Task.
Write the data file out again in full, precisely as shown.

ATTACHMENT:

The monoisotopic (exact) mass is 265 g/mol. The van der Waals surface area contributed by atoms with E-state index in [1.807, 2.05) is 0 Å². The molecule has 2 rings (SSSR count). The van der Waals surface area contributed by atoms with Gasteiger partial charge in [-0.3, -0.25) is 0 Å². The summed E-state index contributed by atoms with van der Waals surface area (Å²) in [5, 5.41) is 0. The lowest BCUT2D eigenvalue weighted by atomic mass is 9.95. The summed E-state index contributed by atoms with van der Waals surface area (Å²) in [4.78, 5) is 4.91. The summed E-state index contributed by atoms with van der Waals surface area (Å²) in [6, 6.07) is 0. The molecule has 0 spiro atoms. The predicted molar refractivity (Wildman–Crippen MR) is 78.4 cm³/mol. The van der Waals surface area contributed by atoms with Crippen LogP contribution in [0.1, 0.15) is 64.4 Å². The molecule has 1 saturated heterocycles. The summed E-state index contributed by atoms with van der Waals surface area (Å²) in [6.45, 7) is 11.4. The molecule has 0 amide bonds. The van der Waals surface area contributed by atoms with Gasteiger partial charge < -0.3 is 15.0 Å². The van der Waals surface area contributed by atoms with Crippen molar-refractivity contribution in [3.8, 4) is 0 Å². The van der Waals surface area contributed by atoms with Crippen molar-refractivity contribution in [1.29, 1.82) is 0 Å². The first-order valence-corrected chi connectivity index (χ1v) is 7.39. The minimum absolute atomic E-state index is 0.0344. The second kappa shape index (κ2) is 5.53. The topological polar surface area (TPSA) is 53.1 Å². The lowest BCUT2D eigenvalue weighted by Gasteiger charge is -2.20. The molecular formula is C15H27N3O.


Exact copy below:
The monoisotopic (exact) mass is 265 g/mol. The van der Waals surface area contributed by atoms with E-state index in [1.807, 2.05) is 0 Å². The molecule has 2 rings (SSSR count). The van der Waals surface area contributed by atoms with Gasteiger partial charge in [-0.3, -0.25) is 0 Å². The summed E-state index contributed by atoms with van der Waals surface area (Å²) in [5, 5.41) is 0. The lowest BCUT2D eigenvalue weighted by atomic mass is 9.95. The summed E-state index contributed by atoms with van der Waals surface area (Å²) in [4.78, 5) is 4.91. The summed E-state index contributed by atoms with van der Waals surface area (Å²) in [6, 6.07) is 0. The molecule has 0 spiro atoms. The predicted molar refractivity (Wildman–Crippen MR) is 78.4 cm³/mol. The van der Waals surface area contributed by atoms with Crippen LogP contribution in [0.1, 0.15) is 64.4 Å². The molecule has 1 saturated heterocycles. The summed E-state index contributed by atoms with van der Waals surface area (Å²) in [6.45, 7) is 11.4. The molecule has 0 amide bonds. The van der Waals surface area contributed by atoms with Gasteiger partial charge < -0.3 is 15.0 Å². The van der Waals surface area contributed by atoms with Crippen molar-refractivity contribution in [3.8, 4) is 0 Å². The van der Waals surface area contributed by atoms with Crippen molar-refractivity contribution in [1.29, 1.82) is 0 Å². The first-order valence-corrected chi connectivity index (χ1v) is 7.39. The minimum absolute atomic E-state index is 0.0344. The second kappa shape index (κ2) is 5.53. The topological polar surface area (TPSA) is 53.1 Å². The lowest BCUT2D eigenvalue weighted by Gasteiger charge is -2.20. The molecular formula is C15H27N3O.